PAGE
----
It only took a few minutes to gather that the men had carried on in my absence, perhaps better than if I had been there. My foreman was experienced and respected. He knew what was needed and had stepped up to see if had gotten done. I thanked the guys for their concern and effort while I had been away from the shop. I told them Liz had not come out of her coma yet, but we had every reason to believe she would make a full recovery. Then I stepped into my small office, closed the door, and thought about Liz.
I contemplated how my life would be if she died. It was selfish, but I finally allowed myself to consider that possibility and how it would affect me. It gradually dawned on me that every facet of my life involved Liz. She was the center, the nucleus, of our family. Marisa would need her. Angie and Steve were in high school but still relied heavily on their mother. I felt my gut knot up as I considered the consequences of life with no Liz in it.
A week ago, I had it all. My life was as good as I ever dared hope it could be. Now I was sitting alone in my office, cursing the fates and begging the gods to give me Liz back. I knew enough to realize I was sliding into depression, but I couldn't summon the will to even care. Then my cell phone rang.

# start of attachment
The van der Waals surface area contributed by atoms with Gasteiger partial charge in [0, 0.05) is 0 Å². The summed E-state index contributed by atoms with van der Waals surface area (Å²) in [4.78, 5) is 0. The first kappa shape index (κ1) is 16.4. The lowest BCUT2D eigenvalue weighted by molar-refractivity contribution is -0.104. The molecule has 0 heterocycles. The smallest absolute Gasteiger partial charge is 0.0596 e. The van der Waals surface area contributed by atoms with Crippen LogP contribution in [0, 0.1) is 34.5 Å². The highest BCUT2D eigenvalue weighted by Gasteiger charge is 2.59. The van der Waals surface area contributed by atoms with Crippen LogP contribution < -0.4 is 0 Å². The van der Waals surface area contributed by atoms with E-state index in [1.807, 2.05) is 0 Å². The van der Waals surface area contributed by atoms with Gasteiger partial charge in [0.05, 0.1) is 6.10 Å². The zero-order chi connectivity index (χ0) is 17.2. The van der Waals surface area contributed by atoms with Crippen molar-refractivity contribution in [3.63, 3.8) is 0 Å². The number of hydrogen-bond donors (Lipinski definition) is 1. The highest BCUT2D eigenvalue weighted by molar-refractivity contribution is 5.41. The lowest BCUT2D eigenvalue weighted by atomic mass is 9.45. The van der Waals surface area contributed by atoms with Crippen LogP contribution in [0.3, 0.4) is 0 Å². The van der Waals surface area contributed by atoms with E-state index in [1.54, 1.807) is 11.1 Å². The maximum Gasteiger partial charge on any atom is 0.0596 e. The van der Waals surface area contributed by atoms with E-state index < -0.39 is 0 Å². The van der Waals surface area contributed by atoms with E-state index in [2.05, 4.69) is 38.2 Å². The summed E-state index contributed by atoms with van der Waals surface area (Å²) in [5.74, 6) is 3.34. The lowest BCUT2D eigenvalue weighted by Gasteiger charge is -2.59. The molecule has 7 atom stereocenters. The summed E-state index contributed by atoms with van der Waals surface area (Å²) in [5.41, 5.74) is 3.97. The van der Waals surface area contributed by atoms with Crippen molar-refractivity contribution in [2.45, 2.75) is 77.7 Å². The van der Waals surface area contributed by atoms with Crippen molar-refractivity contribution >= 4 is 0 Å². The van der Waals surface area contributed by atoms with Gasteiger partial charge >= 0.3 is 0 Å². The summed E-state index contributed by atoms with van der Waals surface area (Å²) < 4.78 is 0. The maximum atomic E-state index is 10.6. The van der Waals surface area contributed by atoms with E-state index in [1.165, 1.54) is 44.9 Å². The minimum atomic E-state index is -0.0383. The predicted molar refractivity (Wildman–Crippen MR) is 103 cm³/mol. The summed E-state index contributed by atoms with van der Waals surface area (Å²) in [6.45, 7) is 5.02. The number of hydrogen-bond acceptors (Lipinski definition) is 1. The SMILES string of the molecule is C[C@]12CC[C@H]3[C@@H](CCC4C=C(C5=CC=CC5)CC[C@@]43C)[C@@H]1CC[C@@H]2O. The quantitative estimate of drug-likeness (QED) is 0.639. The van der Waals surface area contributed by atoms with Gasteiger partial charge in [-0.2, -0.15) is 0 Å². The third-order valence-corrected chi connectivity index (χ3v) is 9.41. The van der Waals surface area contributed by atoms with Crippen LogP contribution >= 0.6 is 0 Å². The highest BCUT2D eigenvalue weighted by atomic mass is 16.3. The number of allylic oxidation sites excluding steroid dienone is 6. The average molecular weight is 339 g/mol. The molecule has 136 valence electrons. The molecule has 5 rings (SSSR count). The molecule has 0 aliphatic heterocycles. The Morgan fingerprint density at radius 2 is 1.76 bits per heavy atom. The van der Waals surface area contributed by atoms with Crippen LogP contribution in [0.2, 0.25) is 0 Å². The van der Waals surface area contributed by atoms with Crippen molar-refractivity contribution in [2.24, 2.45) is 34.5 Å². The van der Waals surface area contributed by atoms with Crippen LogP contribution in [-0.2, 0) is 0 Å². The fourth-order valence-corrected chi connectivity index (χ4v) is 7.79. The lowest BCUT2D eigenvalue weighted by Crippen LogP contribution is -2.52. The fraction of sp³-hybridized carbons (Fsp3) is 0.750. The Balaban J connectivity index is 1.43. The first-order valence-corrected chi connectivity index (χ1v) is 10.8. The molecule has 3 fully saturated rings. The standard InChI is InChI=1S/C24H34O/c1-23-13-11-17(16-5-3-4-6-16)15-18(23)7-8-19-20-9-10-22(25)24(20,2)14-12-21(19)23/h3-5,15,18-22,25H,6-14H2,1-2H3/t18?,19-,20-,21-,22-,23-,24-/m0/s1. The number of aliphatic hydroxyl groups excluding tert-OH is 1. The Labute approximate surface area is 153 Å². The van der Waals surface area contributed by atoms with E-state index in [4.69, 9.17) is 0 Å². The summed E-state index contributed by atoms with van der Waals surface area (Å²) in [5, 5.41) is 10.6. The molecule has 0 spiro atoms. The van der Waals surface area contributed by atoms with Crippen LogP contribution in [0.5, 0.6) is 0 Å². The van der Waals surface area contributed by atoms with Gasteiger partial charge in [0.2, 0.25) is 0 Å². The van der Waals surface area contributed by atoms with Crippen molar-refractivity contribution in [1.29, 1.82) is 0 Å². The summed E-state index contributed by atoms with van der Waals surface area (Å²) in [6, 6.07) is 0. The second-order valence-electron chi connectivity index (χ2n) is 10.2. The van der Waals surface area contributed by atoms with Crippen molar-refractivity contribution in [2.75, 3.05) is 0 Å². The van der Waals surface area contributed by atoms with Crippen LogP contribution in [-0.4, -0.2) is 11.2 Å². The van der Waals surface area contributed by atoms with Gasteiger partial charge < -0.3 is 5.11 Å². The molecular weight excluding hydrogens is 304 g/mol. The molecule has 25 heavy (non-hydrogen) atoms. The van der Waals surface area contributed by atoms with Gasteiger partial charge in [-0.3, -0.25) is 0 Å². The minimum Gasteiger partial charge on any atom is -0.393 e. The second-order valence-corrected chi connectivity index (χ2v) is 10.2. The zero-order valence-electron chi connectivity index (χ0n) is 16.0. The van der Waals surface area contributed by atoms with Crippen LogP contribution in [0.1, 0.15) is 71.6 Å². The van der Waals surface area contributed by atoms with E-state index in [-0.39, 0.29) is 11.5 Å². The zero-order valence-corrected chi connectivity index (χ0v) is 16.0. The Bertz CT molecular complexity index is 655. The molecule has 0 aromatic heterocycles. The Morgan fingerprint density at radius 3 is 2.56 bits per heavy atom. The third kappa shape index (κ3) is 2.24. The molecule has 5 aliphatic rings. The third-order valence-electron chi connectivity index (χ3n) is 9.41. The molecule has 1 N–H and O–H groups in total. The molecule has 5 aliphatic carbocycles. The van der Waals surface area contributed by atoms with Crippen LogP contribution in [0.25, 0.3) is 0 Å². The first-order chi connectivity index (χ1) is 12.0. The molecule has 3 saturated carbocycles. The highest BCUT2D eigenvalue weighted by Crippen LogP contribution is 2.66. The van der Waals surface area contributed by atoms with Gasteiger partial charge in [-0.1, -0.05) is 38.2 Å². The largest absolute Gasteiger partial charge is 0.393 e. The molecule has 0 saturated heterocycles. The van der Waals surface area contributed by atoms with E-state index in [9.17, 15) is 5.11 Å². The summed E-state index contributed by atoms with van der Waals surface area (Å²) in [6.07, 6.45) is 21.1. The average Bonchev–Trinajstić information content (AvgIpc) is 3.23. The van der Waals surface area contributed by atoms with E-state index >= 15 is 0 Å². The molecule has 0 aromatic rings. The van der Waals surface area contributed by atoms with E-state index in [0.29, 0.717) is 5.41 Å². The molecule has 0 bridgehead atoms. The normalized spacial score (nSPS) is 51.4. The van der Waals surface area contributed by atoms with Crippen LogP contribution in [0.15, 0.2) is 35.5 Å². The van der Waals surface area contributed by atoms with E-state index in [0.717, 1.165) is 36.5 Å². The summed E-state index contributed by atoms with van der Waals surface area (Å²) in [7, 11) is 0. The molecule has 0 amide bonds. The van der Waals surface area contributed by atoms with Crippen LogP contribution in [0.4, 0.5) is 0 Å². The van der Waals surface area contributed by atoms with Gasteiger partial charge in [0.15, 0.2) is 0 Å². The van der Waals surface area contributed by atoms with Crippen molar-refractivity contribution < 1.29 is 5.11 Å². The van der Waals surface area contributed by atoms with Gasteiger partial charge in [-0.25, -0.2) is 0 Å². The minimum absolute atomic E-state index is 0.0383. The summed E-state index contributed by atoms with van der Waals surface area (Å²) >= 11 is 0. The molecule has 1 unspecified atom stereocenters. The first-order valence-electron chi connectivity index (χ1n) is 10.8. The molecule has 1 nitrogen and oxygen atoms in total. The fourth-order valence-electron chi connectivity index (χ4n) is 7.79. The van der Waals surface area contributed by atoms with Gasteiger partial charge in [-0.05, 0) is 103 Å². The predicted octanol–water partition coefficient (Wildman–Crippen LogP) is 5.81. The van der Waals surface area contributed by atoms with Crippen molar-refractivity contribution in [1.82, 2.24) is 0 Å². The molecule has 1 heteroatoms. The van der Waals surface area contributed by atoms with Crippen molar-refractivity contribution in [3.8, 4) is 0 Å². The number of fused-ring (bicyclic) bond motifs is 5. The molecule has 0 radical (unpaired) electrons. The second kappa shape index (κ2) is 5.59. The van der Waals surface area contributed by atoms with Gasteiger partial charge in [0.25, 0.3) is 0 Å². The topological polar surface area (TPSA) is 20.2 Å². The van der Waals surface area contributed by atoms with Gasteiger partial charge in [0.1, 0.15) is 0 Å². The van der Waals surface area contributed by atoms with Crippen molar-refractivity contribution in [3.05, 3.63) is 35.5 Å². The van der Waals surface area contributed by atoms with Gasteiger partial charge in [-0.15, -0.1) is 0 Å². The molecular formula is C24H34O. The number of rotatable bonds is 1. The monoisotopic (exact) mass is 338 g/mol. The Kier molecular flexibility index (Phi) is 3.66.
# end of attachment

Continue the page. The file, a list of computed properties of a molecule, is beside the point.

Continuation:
Hoping it was good news from the hospital, I quickly answered it. I couldn't conceal my disappointment when I realized it was Liz' father, Frank Miller, and not the hospital. Frank and I had never been close. He felt his only daughter should have married better. I had spent twenty years building my landscaping business into a very profitable operation, but I wasn't a professional. Frank was an accountant and he had made a killing in the stock market over the years. By most standards, he was a wealthy man.
He had accepted me slightly better when the kids were born, and as my net worth increased. That always rankled me. A man isn't judged by his income or his portfolio. I was honest, worked hard, supported my family, and adored his daughter. I knew a lot of men that would love to have a son-in-law that fit that description. Was I a better husband now that my business was doing well? We just saw things very differently.